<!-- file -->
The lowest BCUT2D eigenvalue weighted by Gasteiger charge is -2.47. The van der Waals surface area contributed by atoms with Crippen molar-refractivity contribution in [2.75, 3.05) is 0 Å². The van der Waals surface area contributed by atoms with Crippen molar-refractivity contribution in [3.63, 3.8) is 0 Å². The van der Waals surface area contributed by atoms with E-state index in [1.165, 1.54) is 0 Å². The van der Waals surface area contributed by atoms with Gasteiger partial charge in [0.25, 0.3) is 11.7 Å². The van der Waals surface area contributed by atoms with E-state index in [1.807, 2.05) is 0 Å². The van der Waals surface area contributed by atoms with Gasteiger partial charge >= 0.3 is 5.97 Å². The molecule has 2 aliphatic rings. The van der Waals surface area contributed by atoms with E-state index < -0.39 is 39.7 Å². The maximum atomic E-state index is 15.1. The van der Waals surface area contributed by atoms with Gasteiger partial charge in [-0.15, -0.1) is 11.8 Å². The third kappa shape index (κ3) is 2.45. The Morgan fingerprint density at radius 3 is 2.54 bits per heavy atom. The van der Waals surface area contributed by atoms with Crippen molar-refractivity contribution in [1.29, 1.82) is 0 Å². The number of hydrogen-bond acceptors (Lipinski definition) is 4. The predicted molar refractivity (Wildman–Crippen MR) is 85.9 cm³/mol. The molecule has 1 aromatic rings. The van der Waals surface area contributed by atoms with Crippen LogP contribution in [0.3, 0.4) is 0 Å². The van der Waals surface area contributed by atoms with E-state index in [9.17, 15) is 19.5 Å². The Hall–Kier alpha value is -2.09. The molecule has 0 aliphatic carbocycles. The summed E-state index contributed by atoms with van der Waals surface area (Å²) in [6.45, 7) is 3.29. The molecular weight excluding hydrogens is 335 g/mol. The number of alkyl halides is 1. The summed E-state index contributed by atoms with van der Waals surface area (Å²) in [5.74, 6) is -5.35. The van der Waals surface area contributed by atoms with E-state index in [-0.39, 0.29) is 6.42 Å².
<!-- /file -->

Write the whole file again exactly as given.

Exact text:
The lowest BCUT2D eigenvalue weighted by Gasteiger charge is -2.47. The van der Waals surface area contributed by atoms with Crippen molar-refractivity contribution in [2.75, 3.05) is 0 Å². The van der Waals surface area contributed by atoms with Crippen molar-refractivity contribution in [3.63, 3.8) is 0 Å². The van der Waals surface area contributed by atoms with E-state index in [1.165, 1.54) is 0 Å². The van der Waals surface area contributed by atoms with Gasteiger partial charge in [0.25, 0.3) is 11.7 Å². The van der Waals surface area contributed by atoms with E-state index in [1.807, 2.05) is 0 Å². The van der Waals surface area contributed by atoms with Gasteiger partial charge >= 0.3 is 5.97 Å². The molecule has 2 aliphatic rings. The van der Waals surface area contributed by atoms with E-state index < -0.39 is 39.7 Å². The maximum atomic E-state index is 15.1. The van der Waals surface area contributed by atoms with Gasteiger partial charge in [-0.15, -0.1) is 11.8 Å². The third kappa shape index (κ3) is 2.45. The Morgan fingerprint density at radius 3 is 2.54 bits per heavy atom. The van der Waals surface area contributed by atoms with Crippen molar-refractivity contribution in [1.29, 1.82) is 0 Å². The number of hydrogen-bond acceptors (Lipinski definition) is 4. The predicted molar refractivity (Wildman–Crippen MR) is 85.9 cm³/mol. The molecule has 1 aromatic rings. The van der Waals surface area contributed by atoms with Crippen LogP contribution in [0.3, 0.4) is 0 Å². The van der Waals surface area contributed by atoms with E-state index in [9.17, 15) is 19.5 Å². The Hall–Kier alpha value is -2.09. The molecule has 0 aliphatic carbocycles. The summed E-state index contributed by atoms with van der Waals surface area (Å²) in [6.45, 7) is 3.29. The molecular weight excluding hydrogens is 335 g/mol. The number of alkyl halides is 1. The summed E-state index contributed by atoms with van der Waals surface area (Å²) in [5.74, 6) is -5.35. The van der Waals surface area contributed by atoms with E-state index in [-0.39, 0.29) is 6.42 Å².